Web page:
Telescope for landscapes
March 30, 2024 9:01 PM   Subscribe

Recommend me some telescopes for land viewing.

Looking for reasonably priced telescopes for viewing distant buildings and mountains around 25-35 miles away. Bonus if can be used for some minor night time astronomy but not the main feature here. I don’t know the options or what I want !
posted by St. Peepsburg to Technology (5 answers total)
The search words are "terrestrial telescope".

I don't know either what you want in terms of magnification or budget. Probably anything under $250 will not be good enough, maybe by a lot. Something like this is getting close. Any serious telescope may require some additional investment. A different eye piece for example.

Don't skip on the tripod/stand/mount.
posted by SemiSalt at 4:51 AM on March 31

I don’t really understand what the use case is… do you need to be able to distinguish anything smaller than a building at that distance? Does it need to be lightweight?

If you live somewhere with air pollution, pollen, mist, or heat haze, air quality is going to be as much of a limitation as optical quality.
posted by Bloxworth Snout at 6:18 AM on March 31

Response by poster: I’d like to see better than buildings but don’t need to see people in cars. Enough to pick out distinct features in the mountains or buildings, or see large boats on the water. That’s general and vague because I’d like to know what’s out there in terms of cost / quality.
posted by St. Peepsburg at 10:54 AM on March 31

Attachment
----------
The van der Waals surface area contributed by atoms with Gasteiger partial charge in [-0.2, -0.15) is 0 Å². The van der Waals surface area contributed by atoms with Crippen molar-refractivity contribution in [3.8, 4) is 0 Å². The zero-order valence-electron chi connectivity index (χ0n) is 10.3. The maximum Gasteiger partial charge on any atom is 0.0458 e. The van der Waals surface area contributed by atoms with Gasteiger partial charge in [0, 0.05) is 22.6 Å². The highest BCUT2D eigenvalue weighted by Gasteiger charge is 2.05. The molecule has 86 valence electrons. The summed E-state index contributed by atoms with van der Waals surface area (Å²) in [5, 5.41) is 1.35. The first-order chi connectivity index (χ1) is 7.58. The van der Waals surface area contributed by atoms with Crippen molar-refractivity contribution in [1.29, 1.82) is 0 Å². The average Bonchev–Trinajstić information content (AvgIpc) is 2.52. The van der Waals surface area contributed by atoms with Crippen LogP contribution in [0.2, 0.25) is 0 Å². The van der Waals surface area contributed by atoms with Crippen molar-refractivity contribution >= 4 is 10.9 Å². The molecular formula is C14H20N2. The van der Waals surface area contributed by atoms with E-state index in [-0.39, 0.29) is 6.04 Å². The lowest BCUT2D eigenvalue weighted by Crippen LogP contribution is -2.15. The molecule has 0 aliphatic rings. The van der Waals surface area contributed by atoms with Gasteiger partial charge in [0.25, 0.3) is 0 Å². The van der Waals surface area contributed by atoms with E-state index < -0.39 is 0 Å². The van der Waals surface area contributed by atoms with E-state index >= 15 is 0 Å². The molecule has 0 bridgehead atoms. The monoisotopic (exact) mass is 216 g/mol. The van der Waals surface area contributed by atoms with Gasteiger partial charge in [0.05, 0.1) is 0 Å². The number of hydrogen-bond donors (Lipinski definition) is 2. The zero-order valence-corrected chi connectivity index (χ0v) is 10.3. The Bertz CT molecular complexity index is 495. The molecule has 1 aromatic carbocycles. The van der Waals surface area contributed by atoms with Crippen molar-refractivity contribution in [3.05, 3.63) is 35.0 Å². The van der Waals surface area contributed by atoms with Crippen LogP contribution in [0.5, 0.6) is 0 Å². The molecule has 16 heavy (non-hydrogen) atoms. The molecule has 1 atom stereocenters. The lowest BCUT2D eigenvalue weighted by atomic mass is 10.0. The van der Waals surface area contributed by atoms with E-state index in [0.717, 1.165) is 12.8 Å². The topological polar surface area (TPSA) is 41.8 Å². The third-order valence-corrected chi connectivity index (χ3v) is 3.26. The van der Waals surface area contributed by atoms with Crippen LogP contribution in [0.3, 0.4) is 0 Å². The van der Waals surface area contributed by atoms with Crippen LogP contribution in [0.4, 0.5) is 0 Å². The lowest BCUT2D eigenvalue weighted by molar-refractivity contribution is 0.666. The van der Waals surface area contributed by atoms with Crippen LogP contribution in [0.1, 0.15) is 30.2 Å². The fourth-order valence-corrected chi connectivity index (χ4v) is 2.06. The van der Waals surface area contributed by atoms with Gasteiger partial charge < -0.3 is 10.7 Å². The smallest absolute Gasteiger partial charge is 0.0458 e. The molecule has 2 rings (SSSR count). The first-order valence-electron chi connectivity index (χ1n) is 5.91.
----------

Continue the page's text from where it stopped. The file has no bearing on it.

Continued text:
You might want to check out spotting scopes. They were originally made for hunters and target shooters, but are now widely used by birders and other people interested in observing wildlife. I've used mine for some minor astronomy, and it works well enough for getting a good look at the moon, Jupiter's cloud bands, and Saturn's rings.

If there's someplace around you that sells optics for birding, you should be able to try out some scopes there.
posted by mollweide at 11:08 AM on March 31 [1 favorite]

A Celestron C-90 might fit the bill. Use the included 45-degree diagonal for terrestrial viewing and pick up a 90-degree diagonal for astronomy. Although, as SemiSalt notes above, you may want a better mount. There's a trade-off between mount portability and stability, and the more magnification you use, the more stability matters. It's hard to enjoy the rings of Saturn if the view is too wobbly to get a good look.

You'll probably want some better eyepieces with a wider field for more comfortable viewing, and more magnification to get the distance detail you're looking for. The included 32mm eyepiece will give 39x magnification, and for others just divide the telescope's focal length (1250mm) by the eyepiece's focal length. Orion expanse eyepieces will work great with this scope, are a good value for the money, and have a long-ish eye relief if you wear glasses. I'd go for the 20mm (63x) and the 9mm (140x). I used to have a 90mm Meade scope similar to this, and they worked well together. With the scope's built-in T-adapter threads you can attach a camera body with a suitable adapter and use it as a super-long telephoto lens if you're into photography--it will vignette with a full-frame sensor, but work fine with an APS-C. Poke around and read some reviews to see if it might be what you're looking for.
posted by indexy at 3:06 PM on March 31 [1 favorite]

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